6. Plan a marketing strategy

                  Consider how you’ll pitch your new product to prospective customers. Your marketing campaign won’t just highlight your product’s features, it will also resonate with the types of people you identified in your target market research. What marketing channels does your target audience turn to most frequently? Social media? Search engines? Email newsletters? These are the channels where you can showcase your product and connect with potential customers.

                  Example of a product concept 

                  To see how a product concept functions in the real world, consider the case of the Taylor Stitch workshop. Taylor Stitch is an ecommerce clothing retailer. It has many competitors, but the brand has a unique “workshop” model where it rolls out every new item as a product concept that customers can crowdfund.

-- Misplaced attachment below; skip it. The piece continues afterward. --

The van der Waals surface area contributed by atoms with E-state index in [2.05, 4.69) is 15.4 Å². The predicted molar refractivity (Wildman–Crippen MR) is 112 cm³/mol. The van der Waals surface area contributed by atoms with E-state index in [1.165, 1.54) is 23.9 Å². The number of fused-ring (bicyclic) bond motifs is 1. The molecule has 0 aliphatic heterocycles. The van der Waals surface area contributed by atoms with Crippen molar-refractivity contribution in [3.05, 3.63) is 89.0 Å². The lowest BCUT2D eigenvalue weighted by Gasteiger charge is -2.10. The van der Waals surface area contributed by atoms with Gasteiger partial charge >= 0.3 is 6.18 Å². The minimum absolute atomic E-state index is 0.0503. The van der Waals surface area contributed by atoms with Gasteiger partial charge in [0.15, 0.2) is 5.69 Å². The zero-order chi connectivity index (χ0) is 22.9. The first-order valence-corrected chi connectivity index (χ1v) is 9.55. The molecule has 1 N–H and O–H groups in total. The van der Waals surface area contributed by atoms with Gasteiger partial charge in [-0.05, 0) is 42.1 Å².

It works like this: Taylor Stitch posts a product prototype on its website, and if customers are interested, they can preorder the product. If the company receives enough preorders, it will make that product a reality. Once the product is in production, members of the general public can buy it on Taylor Stitch’s website. (If the crowdfunding campaign doesn’t meet its goal, the product doesn’t get manufactured and contributors get their money back.)